George Lincoln Goodale

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PSM V39 D594 George Lincoln Goodale.jpg

George Lincoln Goodale (August 3, 1839 – April 12, 1923) was an American botanist.

Early life[edit]

Goodale was born in Saco, Maine.[1] He graduated from Amherst College in 1860 and from Harvard Medical School in 1863, after which he practiced in Portland, Maine, until 1867.

Career[edit]

Goodale became professor of natural science and applied chemistry at Bowdoin. In 1872, he was appointed instructor in botany and University lecturer on vegetable physiology at Harvard, and advanced to assistant professor of the latter subject a year later. In 1878, he became a professor of botany and the Fisher professor of natural science, a chair formerly held by Asa Gray.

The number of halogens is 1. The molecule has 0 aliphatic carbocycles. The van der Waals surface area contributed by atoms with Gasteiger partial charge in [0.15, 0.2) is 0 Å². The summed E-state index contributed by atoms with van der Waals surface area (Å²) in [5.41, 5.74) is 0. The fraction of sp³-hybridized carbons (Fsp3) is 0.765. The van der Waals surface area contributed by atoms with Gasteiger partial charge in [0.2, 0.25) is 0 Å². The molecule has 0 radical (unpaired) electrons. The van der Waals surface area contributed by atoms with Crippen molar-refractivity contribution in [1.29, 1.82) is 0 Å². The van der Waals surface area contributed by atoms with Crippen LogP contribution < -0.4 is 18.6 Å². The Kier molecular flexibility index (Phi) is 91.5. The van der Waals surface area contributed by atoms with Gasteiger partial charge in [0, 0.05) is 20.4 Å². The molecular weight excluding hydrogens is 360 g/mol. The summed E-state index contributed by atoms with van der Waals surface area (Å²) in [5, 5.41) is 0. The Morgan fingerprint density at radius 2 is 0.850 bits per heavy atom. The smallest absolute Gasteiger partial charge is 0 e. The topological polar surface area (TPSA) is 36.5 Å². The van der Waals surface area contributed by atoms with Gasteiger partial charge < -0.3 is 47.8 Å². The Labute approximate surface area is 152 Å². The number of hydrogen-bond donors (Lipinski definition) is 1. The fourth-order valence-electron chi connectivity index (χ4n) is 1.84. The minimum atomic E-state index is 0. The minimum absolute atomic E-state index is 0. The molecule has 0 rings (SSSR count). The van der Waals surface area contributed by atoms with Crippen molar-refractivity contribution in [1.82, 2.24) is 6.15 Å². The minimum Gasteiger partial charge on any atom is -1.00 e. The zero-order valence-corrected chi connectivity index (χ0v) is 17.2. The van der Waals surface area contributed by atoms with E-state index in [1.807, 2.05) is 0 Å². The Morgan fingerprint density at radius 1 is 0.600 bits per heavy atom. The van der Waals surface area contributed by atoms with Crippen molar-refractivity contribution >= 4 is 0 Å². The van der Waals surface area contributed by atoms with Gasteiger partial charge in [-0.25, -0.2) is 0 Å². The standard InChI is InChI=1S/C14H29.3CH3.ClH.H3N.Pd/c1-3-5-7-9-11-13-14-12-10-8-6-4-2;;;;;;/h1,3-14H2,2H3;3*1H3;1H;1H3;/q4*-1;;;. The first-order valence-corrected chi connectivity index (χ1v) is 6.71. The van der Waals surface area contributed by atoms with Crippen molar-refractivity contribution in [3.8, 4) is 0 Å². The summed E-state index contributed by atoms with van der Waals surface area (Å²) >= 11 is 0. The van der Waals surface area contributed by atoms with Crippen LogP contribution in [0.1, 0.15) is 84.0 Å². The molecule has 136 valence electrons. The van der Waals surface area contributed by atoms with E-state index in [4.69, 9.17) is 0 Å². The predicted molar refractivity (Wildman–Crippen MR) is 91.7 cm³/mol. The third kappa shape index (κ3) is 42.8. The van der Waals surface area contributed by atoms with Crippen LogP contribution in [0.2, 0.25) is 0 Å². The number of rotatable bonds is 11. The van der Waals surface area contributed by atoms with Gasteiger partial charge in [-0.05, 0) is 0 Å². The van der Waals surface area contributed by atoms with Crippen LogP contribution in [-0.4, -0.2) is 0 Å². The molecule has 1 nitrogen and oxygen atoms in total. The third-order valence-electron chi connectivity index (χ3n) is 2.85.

After 1879, Goodale served as director of the botanical museum. He commissioned many glass botanical models from Leopold and Rudolf Blaschka, which are still on display at the Harvard Museum of Natural History. In 1889, he served as president of the American Society of Naturalists and president of the American Association for the Advancement of Science. Goodale retired in 1909.

In addition to monographs and contributions to scientific journals, his publications include:

  • Wild Flowers of North America (1882)
  • Vegetable Physiology (1885)
  • Vegetable Histology (1885)
  • Useful Plants of the Future (1891)
  • Concerning a Few Common Plants (1879); third edition, 1903

References[edit]

External links[edit]



 This article incorporates text from a publication now in the public domainGilman, D. C.; Thurston, H. T.; Moore, F., eds. (1905). "article name needed". New International Encyclopedia (1st ed.). New York: Dodd, Mead.